A Matter of Scale
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A natural enzyme that breaks down cellulose plant fibers. Click image for a larger view with more information.
Ford contributed much to the project, including constructing and testing model structures, running the molecular dynamics simulations and analyzing the results. She even got to use New York Blue, Brookhaven’s IBM Blue Gene/L supercomputer. “I was there for opening day, and it was really cool to be part of that,” she says.
The Brookhaven researchers gave her plenty of time and latitude, Ford says. “They were great with encouragement and giving me individual attention if I needed help,” she adds.
Davenport is just as enthusiastic about Ford’s abilities. “I was impressed with her hard work and quick learning ability,” he wrote in an evaluation. “I would be happy to have her back.”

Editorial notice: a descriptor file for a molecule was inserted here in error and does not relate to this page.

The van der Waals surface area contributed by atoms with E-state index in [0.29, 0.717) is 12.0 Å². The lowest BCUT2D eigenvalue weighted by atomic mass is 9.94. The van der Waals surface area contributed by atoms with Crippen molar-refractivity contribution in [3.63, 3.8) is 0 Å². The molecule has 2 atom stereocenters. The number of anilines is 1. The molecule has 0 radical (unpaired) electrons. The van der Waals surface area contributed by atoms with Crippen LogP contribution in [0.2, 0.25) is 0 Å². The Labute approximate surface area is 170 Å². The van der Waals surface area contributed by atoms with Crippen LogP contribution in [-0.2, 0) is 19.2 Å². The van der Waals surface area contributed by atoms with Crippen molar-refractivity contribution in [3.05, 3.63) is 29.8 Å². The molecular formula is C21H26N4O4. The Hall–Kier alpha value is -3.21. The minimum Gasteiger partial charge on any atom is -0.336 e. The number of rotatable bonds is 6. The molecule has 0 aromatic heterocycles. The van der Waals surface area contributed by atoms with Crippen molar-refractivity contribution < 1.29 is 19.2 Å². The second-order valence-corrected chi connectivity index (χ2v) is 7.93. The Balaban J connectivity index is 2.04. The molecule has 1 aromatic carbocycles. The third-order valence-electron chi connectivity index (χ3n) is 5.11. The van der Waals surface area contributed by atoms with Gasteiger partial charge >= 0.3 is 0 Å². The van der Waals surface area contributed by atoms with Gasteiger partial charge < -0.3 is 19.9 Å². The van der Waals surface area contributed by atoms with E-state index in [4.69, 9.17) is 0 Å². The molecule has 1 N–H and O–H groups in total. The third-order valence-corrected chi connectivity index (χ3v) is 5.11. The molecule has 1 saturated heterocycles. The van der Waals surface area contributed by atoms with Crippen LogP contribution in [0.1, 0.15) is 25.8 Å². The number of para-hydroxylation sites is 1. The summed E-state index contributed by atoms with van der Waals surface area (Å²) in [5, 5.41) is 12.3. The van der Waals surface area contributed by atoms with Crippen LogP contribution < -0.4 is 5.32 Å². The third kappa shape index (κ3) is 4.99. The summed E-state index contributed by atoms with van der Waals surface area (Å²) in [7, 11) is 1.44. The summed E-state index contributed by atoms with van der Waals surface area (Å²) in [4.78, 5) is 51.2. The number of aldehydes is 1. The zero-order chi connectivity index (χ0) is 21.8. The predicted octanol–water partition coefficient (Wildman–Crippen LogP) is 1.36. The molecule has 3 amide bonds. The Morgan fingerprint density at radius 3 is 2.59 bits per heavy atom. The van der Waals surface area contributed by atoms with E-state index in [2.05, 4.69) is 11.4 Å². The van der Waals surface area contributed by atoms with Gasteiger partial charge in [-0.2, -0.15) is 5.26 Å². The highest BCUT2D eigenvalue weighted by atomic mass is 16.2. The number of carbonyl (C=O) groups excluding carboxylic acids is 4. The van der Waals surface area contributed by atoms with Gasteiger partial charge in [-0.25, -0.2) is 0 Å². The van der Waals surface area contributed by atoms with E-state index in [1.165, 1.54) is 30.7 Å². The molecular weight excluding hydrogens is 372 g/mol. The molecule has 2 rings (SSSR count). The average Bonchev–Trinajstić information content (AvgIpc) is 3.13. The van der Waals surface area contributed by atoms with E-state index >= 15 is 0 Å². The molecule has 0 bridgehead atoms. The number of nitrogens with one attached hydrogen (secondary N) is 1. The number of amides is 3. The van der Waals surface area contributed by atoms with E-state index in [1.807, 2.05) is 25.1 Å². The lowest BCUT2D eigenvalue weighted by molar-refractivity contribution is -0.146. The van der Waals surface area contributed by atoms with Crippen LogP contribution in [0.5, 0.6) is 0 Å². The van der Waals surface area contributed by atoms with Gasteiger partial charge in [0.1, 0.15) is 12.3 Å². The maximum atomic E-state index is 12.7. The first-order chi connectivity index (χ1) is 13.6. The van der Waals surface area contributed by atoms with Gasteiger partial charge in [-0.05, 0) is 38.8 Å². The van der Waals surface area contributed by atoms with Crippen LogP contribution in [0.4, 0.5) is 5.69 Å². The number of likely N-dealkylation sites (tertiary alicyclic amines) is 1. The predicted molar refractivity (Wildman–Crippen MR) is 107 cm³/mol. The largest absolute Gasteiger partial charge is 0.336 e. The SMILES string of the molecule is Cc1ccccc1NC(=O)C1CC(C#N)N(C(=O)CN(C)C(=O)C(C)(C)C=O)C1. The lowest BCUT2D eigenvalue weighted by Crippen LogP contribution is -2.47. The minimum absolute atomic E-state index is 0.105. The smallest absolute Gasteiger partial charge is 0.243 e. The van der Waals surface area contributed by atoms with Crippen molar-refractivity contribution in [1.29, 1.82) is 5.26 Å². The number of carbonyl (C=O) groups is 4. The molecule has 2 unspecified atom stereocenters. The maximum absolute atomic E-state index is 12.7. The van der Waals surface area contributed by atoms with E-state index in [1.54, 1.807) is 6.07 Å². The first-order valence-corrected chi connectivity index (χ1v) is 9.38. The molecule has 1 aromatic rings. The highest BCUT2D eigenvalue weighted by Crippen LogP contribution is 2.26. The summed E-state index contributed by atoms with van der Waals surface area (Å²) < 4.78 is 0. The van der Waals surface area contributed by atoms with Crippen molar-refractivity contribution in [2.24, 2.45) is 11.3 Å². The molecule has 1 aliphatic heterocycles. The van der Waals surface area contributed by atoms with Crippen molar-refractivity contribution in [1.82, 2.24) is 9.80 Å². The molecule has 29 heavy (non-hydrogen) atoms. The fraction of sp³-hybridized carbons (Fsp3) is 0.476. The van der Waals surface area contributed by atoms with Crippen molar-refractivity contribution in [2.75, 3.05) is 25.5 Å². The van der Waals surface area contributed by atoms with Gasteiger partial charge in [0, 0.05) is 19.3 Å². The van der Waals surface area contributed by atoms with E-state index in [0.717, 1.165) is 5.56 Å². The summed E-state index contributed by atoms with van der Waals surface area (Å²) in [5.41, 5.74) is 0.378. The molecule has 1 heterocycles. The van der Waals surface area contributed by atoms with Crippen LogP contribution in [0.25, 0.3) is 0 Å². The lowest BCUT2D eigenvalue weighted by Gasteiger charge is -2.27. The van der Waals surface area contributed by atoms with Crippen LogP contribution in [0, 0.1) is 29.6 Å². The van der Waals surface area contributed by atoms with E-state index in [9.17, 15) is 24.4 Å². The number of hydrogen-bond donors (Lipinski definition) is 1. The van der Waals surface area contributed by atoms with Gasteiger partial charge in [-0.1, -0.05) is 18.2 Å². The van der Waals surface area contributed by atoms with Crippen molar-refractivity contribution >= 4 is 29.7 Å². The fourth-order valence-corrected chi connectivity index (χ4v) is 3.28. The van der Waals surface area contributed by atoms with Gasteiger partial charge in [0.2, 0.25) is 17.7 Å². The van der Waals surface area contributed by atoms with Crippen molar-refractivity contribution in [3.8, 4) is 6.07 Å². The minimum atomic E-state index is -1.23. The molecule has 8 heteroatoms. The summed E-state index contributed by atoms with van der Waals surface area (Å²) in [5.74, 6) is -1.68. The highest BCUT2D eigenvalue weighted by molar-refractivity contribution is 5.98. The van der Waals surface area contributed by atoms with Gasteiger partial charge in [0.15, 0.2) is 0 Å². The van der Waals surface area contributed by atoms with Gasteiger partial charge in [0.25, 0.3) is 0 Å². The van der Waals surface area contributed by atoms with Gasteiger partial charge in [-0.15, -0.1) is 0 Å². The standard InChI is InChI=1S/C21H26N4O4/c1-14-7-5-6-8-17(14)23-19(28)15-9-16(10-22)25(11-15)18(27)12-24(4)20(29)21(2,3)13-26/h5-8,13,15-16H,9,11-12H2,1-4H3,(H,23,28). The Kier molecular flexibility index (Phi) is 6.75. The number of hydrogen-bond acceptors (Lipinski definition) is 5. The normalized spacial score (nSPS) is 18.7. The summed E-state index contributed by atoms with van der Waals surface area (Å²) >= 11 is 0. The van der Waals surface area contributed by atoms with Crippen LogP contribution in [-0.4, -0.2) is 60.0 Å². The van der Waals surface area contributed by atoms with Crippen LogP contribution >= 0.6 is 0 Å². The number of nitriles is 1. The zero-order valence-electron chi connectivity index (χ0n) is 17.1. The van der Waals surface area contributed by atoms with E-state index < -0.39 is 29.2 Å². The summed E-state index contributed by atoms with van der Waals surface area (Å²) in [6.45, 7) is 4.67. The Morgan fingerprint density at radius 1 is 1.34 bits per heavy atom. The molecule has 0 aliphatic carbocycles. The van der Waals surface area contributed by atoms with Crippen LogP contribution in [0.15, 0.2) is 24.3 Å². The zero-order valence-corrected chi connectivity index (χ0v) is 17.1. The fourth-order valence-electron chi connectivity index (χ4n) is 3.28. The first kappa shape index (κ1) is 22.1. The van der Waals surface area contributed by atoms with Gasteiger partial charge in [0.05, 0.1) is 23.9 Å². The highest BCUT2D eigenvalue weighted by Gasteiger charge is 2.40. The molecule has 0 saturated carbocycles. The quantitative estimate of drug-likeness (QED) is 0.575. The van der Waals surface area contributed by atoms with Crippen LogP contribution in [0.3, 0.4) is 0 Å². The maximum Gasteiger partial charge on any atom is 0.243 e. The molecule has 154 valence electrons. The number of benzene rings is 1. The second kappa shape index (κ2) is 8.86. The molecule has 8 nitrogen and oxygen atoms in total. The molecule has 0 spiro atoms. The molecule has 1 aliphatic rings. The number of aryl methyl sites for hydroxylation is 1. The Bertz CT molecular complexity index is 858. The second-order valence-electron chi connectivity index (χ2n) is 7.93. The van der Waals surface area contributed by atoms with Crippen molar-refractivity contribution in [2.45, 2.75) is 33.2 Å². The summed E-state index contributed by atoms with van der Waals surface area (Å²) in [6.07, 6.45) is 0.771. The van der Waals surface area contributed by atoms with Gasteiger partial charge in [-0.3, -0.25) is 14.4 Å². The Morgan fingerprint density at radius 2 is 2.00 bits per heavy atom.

The practicum experience “helped make me more multidisciplinary, and that’s the point,” Ford says. “It also showed me that I can apply many of the things I’m working on in graduate school to any problem in engineering and modeling.”
Ford discovered mathematical modeling as an undergraduate chemical engineering major at the University of Oklahoma. It interested her for the most practical of reasons: “When you model reactions, you’re not wasting chemicals and you’re not wasting time by running experiments over and over again,” she says.